Does it work well?


I only fired it once to see how long it'd take to boil some water.

It took about 25 minutes.

I have a 12vdc motor/drive-wheel assembly from an old used kids atv, i hope to run an automotive alternator with. It's got an over-sized drive-pulley bolted on, and a pwm i bought from the web.

plus, i'm working on a miniature r/c motor with a diode and fanblade atop my jeep to charge the battery i use for my audio amp; i don't want to drill any holes in the firewall...still in the design stages.

i used to dink around with earth batteries, there are easier ways to collect energy nowadays though.

we'd think these hybrid electrics manufacturers would think to utilize a simple wind generator in front of the grill so as to at least maintain a trickle charge...

crum,
i have to hit the road.
hagda



posted on Jul, 28 2014 @ 02:16 PM
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Selling juice back to the company at first was frowned on because of the non uniform feeds but now nearly every converter you buy has sine wave macthed functions. That is no longer a problem. It only takes a quick inspection to verify. However most companies will charge you a monthly fee to feed back. Small producers are really frowned on and not wanted by policies that limit ability to produce. Even once you get going they will only match your bill then give you the same price that they buy in bulk. Some changes could be made to make it more attainable. For one baseing it on a year instead of a month let wind energy providers reap the true benefits of their systems. There are peak months that can offset the rest of the years use but at bulk rates you are still payingfor the off season. With todays tech a true two way meter could automatically reject juice not up to code with no visit from anyone. Accounts could be viewed in a different manner to provide incentive for small producers.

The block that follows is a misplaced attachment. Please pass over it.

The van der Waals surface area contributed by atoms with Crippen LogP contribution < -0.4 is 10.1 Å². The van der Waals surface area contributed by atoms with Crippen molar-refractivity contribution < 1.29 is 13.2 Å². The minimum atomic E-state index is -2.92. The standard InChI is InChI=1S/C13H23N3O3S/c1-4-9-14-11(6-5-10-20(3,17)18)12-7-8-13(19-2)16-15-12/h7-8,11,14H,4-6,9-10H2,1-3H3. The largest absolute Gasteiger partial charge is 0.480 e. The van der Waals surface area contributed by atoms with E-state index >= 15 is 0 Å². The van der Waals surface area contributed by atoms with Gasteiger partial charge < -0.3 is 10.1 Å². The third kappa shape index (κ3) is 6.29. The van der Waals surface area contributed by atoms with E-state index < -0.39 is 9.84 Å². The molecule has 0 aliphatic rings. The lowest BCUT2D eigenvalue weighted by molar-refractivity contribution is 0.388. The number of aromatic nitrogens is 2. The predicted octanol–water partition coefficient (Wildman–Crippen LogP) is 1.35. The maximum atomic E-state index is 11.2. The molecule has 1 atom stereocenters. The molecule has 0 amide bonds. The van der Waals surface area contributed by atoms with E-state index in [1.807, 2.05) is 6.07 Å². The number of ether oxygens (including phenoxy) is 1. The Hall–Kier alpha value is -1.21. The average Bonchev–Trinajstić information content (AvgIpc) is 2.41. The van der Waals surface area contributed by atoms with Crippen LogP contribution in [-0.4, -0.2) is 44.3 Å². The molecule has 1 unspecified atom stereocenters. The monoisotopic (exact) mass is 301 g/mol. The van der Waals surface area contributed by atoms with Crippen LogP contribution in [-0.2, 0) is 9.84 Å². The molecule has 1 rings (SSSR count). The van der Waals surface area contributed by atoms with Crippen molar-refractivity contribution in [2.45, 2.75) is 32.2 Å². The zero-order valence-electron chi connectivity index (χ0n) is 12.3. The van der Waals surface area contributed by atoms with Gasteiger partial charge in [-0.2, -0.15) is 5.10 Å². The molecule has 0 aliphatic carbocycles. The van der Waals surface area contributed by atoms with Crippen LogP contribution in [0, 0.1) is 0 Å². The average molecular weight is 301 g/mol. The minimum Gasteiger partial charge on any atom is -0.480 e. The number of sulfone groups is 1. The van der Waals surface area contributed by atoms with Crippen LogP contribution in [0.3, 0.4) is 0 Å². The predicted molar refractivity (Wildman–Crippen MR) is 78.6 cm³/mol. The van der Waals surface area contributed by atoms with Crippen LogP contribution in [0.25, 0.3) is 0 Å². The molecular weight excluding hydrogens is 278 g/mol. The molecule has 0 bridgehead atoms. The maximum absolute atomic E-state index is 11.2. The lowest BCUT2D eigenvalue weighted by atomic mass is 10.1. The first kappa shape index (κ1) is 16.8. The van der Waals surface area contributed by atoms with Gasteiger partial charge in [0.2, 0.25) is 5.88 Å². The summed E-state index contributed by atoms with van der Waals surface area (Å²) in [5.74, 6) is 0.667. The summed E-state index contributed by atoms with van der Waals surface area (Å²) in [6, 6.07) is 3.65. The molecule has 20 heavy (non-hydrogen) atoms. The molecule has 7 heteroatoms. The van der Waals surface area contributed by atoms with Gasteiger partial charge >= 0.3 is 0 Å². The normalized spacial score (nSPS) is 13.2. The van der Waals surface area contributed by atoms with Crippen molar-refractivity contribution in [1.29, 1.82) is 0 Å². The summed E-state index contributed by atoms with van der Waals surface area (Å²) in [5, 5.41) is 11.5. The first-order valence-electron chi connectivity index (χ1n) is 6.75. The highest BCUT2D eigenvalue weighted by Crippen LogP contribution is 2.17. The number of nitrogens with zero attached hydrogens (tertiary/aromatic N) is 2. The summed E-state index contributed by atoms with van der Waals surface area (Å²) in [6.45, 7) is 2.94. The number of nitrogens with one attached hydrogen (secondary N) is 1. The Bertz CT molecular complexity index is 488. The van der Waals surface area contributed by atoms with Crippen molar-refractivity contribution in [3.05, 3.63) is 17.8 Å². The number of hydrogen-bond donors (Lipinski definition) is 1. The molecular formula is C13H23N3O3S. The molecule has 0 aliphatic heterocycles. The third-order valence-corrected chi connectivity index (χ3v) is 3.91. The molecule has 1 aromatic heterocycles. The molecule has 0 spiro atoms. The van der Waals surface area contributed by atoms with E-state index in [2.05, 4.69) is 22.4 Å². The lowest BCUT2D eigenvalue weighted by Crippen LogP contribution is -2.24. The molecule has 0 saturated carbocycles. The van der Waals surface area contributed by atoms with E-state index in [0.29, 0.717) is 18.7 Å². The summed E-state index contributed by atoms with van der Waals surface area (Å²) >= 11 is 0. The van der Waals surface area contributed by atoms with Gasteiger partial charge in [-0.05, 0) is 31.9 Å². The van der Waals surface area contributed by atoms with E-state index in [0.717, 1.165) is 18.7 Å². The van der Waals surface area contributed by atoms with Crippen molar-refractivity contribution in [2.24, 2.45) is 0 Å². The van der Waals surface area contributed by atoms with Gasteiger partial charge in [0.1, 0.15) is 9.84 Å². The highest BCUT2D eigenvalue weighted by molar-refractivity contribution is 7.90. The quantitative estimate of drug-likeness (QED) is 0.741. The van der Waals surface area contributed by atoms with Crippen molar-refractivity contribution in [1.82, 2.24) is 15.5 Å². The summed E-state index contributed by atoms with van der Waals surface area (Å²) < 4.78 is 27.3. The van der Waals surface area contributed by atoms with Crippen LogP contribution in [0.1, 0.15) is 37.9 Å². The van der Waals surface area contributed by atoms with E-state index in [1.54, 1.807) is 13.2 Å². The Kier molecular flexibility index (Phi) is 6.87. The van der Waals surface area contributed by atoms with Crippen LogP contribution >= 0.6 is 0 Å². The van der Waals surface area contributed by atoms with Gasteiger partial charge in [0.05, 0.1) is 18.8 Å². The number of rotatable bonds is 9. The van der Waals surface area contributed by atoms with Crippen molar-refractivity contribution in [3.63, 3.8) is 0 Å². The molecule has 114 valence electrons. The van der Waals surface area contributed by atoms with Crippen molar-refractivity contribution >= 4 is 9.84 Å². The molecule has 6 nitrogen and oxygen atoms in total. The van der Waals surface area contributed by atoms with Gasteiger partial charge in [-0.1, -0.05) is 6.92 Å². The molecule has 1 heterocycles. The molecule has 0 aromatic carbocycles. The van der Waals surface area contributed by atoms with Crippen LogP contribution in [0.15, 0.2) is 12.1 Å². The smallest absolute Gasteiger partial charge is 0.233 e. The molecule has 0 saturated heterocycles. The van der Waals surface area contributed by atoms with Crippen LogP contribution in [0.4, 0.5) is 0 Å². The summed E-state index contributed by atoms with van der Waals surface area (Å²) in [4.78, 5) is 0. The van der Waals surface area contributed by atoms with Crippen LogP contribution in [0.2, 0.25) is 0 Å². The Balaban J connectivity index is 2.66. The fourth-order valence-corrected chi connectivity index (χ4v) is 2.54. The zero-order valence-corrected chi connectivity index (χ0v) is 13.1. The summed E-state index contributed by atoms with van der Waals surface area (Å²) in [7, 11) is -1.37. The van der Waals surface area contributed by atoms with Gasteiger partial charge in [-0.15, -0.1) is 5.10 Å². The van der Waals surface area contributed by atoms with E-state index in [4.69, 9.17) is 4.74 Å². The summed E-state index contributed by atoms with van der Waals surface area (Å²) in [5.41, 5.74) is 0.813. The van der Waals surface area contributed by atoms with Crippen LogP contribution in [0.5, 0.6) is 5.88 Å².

posted on Jul, 28 2014 @ 04:51 PM
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a reply to: Kester

I have a wood burning fire. Has a wetback. I love it. Heats the house , heats the water, can cook on it and drys the clothes all at the same time. My power bill goes down during winter. I get tree rings from the logging company's and spilt it myself. Bit of lab our but worth it.
Here in nz the logging companies have to replant whatever they cut down.
edit on 28-7-2014 by ZeussusZ because: (no reason given)
edit on 28-7-2014 by ZeussusZ because: (no reason given)



posted on Jul, 29 2014 @ 02:35 AM
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a reply to: ZeussusZ

Splitting logs can be healthy exercise. Not that manual workers need any more exercise, but for the non-manual workers it's an added benefit. There's a saying firewood heats you twice. When you cut it and when you burn it.

I once left my splitting maul in the garden of a doctor who I was removing a tree for. He's the kind of person who thinks anything a manual labourer does must be easy. He tried to split a couple of logs. When I arrived for work I found the handle of the maul damaged and the doctor in bed with a painful back injury. I don't leave tools lying around now.

For the sake of those without log splitting experience I'll post these two videos. I was lucky enough to be taught log splitting by an experienced forester. That bit of instruction made my life a lot easier.




I was in the local hospital a few years ago when a man wearing heavy boots walked in slowly, went up to the desk and said in a strained voice, "I hit my foot with an axe." "Is there any blood?" asked the nurse. "I don't know." said the man, "I haven't looked". Judging by the way he was walking I expect there was some bone damage.
No comment.

edit on 29 7 2014 by Kester because: addition.

Another safety point. A friend cutting sticks had the end of one fly up and burst her eyeball. Any readers who are new to this should take extra care.
edit on 29 7 2014 by Kester because: added safety warning
edit on 29 7 2014 by Kester because: addition